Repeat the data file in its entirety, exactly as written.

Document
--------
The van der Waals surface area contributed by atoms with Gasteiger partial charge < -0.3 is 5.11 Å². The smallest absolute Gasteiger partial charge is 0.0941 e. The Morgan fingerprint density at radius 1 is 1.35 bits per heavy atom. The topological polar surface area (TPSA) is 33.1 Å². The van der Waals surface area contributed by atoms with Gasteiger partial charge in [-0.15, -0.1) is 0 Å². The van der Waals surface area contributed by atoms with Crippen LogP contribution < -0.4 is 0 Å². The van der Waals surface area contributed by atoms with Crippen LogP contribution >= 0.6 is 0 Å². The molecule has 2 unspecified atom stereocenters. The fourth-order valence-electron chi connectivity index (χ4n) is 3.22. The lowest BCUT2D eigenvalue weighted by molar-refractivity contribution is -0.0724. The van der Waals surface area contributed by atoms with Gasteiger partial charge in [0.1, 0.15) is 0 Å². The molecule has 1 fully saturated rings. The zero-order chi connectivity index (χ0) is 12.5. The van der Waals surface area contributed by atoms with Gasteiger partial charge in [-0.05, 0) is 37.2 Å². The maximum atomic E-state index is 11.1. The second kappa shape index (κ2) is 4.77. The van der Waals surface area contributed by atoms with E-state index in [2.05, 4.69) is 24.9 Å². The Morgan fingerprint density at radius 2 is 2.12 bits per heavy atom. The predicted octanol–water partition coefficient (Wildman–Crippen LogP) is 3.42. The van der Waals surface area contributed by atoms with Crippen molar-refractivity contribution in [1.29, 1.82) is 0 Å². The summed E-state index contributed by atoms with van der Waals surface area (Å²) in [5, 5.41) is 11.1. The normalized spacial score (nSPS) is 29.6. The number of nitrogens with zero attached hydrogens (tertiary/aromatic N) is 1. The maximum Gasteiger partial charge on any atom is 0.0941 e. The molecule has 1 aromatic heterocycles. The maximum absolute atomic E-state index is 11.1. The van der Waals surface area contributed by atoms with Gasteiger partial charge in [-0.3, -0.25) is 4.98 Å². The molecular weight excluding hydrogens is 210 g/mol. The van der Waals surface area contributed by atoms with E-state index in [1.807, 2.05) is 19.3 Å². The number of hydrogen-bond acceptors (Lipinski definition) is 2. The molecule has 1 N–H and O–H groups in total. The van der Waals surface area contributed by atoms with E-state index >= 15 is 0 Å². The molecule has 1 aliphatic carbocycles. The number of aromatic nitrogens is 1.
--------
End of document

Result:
The van der Waals surface area contributed by atoms with Gasteiger partial charge < -0.3 is 5.11 Å². The smallest absolute Gasteiger partial charge is 0.0941 e. The Morgan fingerprint density at radius 1 is 1.35 bits per heavy atom. The topological polar surface area (TPSA) is 33.1 Å². The van der Waals surface area contributed by atoms with Gasteiger partial charge in [-0.15, -0.1) is 0 Å². The van der Waals surface area contributed by atoms with Crippen LogP contribution < -0.4 is 0 Å². The van der Waals surface area contributed by atoms with Crippen LogP contribution >= 0.6 is 0 Å². The molecule has 2 unspecified atom stereocenters. The fourth-order valence-electron chi connectivity index (χ4n) is 3.22. The lowest BCUT2D eigenvalue weighted by molar-refractivity contribution is -0.0724. The van der Waals surface area contributed by atoms with Gasteiger partial charge in [0.1, 0.15) is 0 Å². The molecule has 1 fully saturated rings. The zero-order chi connectivity index (χ0) is 12.5. The van der Waals surface area contributed by atoms with Gasteiger partial charge in [-0.05, 0) is 37.2 Å². The maximum atomic E-state index is 11.1. The second kappa shape index (κ2) is 4.77. The van der Waals surface area contributed by atoms with E-state index in [2.05, 4.69) is 24.9 Å². The Morgan fingerprint density at radius 2 is 2.12 bits per heavy atom. The predicted octanol–water partition coefficient (Wildman–Crippen LogP) is 3.42. The van der Waals surface area contributed by atoms with Crippen molar-refractivity contribution in [1.29, 1.82) is 0 Å². The summed E-state index contributed by atoms with van der Waals surface area (Å²) in [5, 5.41) is 11.1. The normalized spacial score (nSPS) is 29.6. The number of nitrogens with zero attached hydrogens (tertiary/aromatic N) is 1. The maximum Gasteiger partial charge on any atom is 0.0941 e. The molecule has 1 aromatic heterocycles. The maximum absolute atomic E-state index is 11.1. The van der Waals surface area contributed by atoms with Gasteiger partial charge in [-0.3, -0.25) is 4.98 Å². The molecular weight excluding hydrogens is 210 g/mol. The van der Waals surface area contributed by atoms with E-state index in [1.807, 2.05) is 19.3 Å². The number of hydrogen-bond acceptors (Lipinski definition) is 2. The molecule has 1 N–H and O–H groups in total. The van der Waals surface area contributed by atoms with E-state index >= 15 is 0 Å². The molecule has 1 aliphatic carbocycles. The number of aromatic nitrogens is 1.